You will not always be joyous every moment of everyday, but you will never again feel the pit as quite so dark, quite so helpless, for you have identified who you are and you have found your hearts. That is a great gift both for you and the world. Be patient with your hearts. Be patient with yourselves. It will not always be a sunny day, but it can always be a beautiful day. And you can always find the beauty in a day even if it is in the 24th hour. Remember that. Remember your connection. You have this connection now. Use it. It is your access. Why would you deny yourself this? Simply open your heart and ask for help if you are feeling lonely or in struggle. Open your heart and ask for love to enter it and it will. It truly will.
Lee Harris
Yes, an awful lot of sorrow has sort of quietened down up here. People just wild with grief have brought their relatives up to this hill. We all know how it is... and then time... and sunny days... and rainy days... n' snow... We're all glad they're in a beautiful place and we're coming up here ourselves when our fit's over. Now there are some things we all know but we don't takem' out and look at'm very often. We all know that something is eternal. And it ain't houses and it ain't names, and it ain't earth, and ain't even the stars... everybody knows in their bones that something is eternal, and that something has to do with human beings. All the greatest people ever lived have been telling us that for five thousand years and yet you'd be surprised how people are always losing hold of it.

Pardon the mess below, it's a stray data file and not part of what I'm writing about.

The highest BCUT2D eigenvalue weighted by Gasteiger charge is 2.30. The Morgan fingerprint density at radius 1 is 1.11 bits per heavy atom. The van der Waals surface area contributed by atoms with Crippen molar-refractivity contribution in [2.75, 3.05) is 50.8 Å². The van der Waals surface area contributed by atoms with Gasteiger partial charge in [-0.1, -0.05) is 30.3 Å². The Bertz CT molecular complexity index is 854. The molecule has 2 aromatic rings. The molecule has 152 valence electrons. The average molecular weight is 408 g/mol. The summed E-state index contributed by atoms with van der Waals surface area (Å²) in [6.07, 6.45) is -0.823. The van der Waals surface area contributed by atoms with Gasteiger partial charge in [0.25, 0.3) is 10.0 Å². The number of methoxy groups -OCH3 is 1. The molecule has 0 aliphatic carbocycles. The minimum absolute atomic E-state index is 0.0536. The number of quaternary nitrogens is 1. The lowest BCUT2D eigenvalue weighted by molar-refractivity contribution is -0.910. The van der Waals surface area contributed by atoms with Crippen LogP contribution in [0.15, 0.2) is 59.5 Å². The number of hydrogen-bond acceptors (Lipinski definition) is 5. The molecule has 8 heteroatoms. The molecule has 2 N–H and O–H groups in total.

Thornton Wilder (Our Town)
Dr Silay said the poor girl should have a Sunni Muslim funeral, but he thinks the family were probably secretly Yazidi, because she said you were her Peacock Angel,” Joannes said. “She said crazy things like that,” I said. “What’s the difference between Muslim and Yazidi?” “Well, Muslims here refer to Yazidi as devil worshippers, but that’s too simple, a lot of cultural baggage, as always,” Joannes said. “And I’m no expert, but I think their God is much like anyone else’s. They don’t believe in an evil entity like Satan, they believe all evil is man made, but we have the choice to be good or evil. The Peacock Angel embodies all that is good, a representation of God, so she must have really respected you. And I think they have some form of reincarnation too, not sure about that. I’m sorry for my hostility towards you last night, you didn’t deserve it,” Joannes said.
Gerard Cappa (Blood from a Shadow (Con Maknazpy, #1))
Dear Lily Don't think me silly, but I forget what time you said. Are we meeting at two thirty? It's gone right from my head. Did you say Monday or Thursday? I have quite forgotten what day. Was it late lunch, or afternoon tea? Tell me, what did you say? I think I would like to do Tuesday. Let's go for a lovely lunch. Or, if you prefer we could even go early, and settle for brunch. A lovely Bistro or Cafe Bar, or maybe a country pub. I don't really mind that much, as long as we get some grub. Dear Maisie, Are you going crazy? We didn't set a date. You needed to check your diary. I think you are losing it, mate. But since you are free on Tuesday, and that day suits me fine. Could we meet, about twelve…ish? Its early I like to dine. You mentioned the pub, or Bistro, or some fancy Cafe Bar. Not sure I like the sound of that, and I'm not coming in the car. If the weather is bright and sunny, we could always dine al fresco. Failing that, we could just go get a cake and a cuppa in Tesco.